In the project ‘Bridging Art, Design and Technology through Critical Making’, main applicant Prof. Dr. Janneke Wesseling (Leiden University) and co-applicant Dr. Florian Cramer (Rotterdam University of Applied Sciences) have joined forces with Klaas Kuitenbrouwer (Het Nieuwe Instituut), Lucas Evers (Waag Society) and Marie-José Sondeijker (West Den Haag). In November 2017, designer, researcher and Hackers & Designers co-founder Anja Groten and media artist, researcher and educator Shailoh Phillips joined the team as PhD candidate and junior researcher respectively. Candidates for the final two available positions have been recruited in early 2018. The Selected researchers Pia  Louwerens started in September 2018 and Dani Ploeger in January 2019 respectively.

    — Leiden University (with PhDArts) brings in its expertise on the area of artistic research and art and design theory. For Leiden University, Critical Making– with its implied convergence of art, design and technology – is a new field for which no humanities theory exists yet.
    — Rotterdam University of Applied Sciences (with Creating 010 and Willem de Kooning Academy) brings in its expertise on practice-oriented research on new media, art and design. It provides the link between Critical Making and art/design education, with the ultimate objective of introducing and structurally integrating Critical Making into the art and design curriculum.
    — Het Nieuwe Instituut brings in its expertise on critical design practice that transgresses the traditional disciplines of design, architecture, new media and digital technology, and its network of Critical Making practitioners. It wishes to gain a stronger theoretical framework for Critical Making.
    — Waag Society brings in its expertise as the institute that first brought Critical Making to The Netherlands. Waag Society operates from a cross-disciplinary vision on design and technology, with a focus on bio art and bio design. It wants to gain new insights from university research and art and design education.
    — West Den Haag brings in collaborations with international experts in a range of different cultural backgrounds and disciplines, and an expertise in the discourse on the presentation of art and on the role of art in society. West wants to expand its collaborations in the field of artistic research.

  • Lucas Evers

    Lucas Evers joined Waag in April 2007 and is currently leading Waag’s Wetlab. He is actively involved in several projects that concern the interactions between the arts and sciences, arts and ethics and the arts in a contemporary makers culture. The Wetlab is a laboratory where arts, design, sciences, engineering and the public meet to research biotechnologies and their impact on society and ecology.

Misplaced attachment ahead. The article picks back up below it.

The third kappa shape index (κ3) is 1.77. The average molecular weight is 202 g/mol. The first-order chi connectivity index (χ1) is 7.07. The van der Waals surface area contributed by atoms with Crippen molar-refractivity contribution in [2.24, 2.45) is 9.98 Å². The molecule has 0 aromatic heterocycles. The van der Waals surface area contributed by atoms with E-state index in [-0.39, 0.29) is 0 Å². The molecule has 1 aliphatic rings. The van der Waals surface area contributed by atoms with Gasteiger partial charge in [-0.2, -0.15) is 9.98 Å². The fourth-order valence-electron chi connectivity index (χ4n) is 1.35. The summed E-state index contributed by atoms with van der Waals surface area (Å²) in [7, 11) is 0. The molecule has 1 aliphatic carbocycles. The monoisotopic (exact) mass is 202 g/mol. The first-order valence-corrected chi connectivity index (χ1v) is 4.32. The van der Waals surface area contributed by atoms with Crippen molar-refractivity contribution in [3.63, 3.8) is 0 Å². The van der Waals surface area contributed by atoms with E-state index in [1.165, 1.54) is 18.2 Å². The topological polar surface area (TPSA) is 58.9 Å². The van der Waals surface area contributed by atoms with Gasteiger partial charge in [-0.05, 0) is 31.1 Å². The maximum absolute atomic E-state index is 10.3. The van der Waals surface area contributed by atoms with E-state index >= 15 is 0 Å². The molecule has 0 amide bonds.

Lucas Evers is trained in fine arts and teaching at Maastricht Academy of Fine Arts and Design and he studied politics at the University of Amsterdam. He worked De Balie Center for Culture and Politics and Melkweg in Amsterdam, programming cinema, new media and politics.

    He organized a retrospective of French cinematographer Chris Marker was involved in projects such as ‘net.congestion – international festival of streaming media’, Next 5 Minutes, e-culture fair, an Archeology of Imaginary Media and a number of programs related to the societal debate about the life sciences.

    From 2010 until 2013 he was advisor at DasArts, second phase theatre and performance education, mentoring students. He has been commission member at Mondriaan Foundation and is currently commission member at Amsterdam Fund for the Arts.

    At Waag he worked and works on projects such as Trust me I’m an Artist (ethics of art and science collaboration), Future Emerging Art and Technologies, Hack the Brain, Do It Not Yourself Biology, Critical Making and initiated Designers and Artists for Genomics Award (now Bio Art & Design Award).

    His interests lie in the way we can learn from the interactions, the differences and similarities, between artistic, scientific and other cultures of research.

     

  • Pia Louwerens

    Artistic researcher | performance artist
    Junior embedded artistic researcher in the Critical Making project.

    Pia Louwerens’s research methodology consists of texts, spoken-word performances and events in which she complicates the artistic subject: the “I” who speaks, writes, and makes. She does this by experimenting with the (re)writing of her own script as Pia Louwerens. Her texts are based on the institutional context they are or will be presented in. The institutional situation at hand informs the script, mimicking the weird entangled state of performance: the situation and the performance make each other, like the artist and the performance make each other, like the artist and the institution make each other.